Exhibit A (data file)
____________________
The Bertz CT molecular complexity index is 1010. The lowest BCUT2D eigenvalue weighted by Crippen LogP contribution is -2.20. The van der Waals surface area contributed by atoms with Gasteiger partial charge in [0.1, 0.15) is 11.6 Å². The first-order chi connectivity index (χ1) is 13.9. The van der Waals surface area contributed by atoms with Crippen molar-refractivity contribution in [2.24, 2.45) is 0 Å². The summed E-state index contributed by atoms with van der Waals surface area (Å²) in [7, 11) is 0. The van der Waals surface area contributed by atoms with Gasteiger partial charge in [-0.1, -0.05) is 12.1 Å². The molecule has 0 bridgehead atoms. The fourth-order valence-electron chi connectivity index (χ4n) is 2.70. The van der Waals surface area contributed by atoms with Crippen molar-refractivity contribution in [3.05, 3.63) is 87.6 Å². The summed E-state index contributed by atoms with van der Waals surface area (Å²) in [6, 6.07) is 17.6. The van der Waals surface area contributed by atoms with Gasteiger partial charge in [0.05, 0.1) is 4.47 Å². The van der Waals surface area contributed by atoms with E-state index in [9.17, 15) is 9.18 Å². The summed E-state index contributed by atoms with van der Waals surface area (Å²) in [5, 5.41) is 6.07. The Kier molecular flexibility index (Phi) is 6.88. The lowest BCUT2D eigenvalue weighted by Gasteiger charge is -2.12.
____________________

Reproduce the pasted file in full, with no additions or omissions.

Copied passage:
The Bertz CT molecular complexity index is 1010. The lowest BCUT2D eigenvalue weighted by Crippen LogP contribution is -2.20. The van der Waals surface area contributed by atoms with Gasteiger partial charge in [0.1, 0.15) is 11.6 Å². The first-order chi connectivity index (χ1) is 13.9. The van der Waals surface area contributed by atoms with Crippen molar-refractivity contribution in [2.24, 2.45) is 0 Å². The summed E-state index contributed by atoms with van der Waals surface area (Å²) in [7, 11) is 0. The van der Waals surface area contributed by atoms with Gasteiger partial charge in [-0.1, -0.05) is 12.1 Å². The molecule has 0 bridgehead atoms. The fourth-order valence-electron chi connectivity index (χ4n) is 2.70. The van der Waals surface area contributed by atoms with Crippen molar-refractivity contribution in [3.05, 3.63) is 87.6 Å². The summed E-state index contributed by atoms with van der Waals surface area (Å²) in [6, 6.07) is 17.6. The van der Waals surface area contributed by atoms with Gasteiger partial charge in [0.05, 0.1) is 4.47 Å². The van der Waals surface area contributed by atoms with E-state index in [9.17, 15) is 9.18 Å². The summed E-state index contributed by atoms with van der Waals surface area (Å²) in [5, 5.41) is 6.07. The Kier molecular flexibility index (Phi) is 6.88. The lowest BCUT2D eigenvalue weighted by Gasteiger charge is -2.12.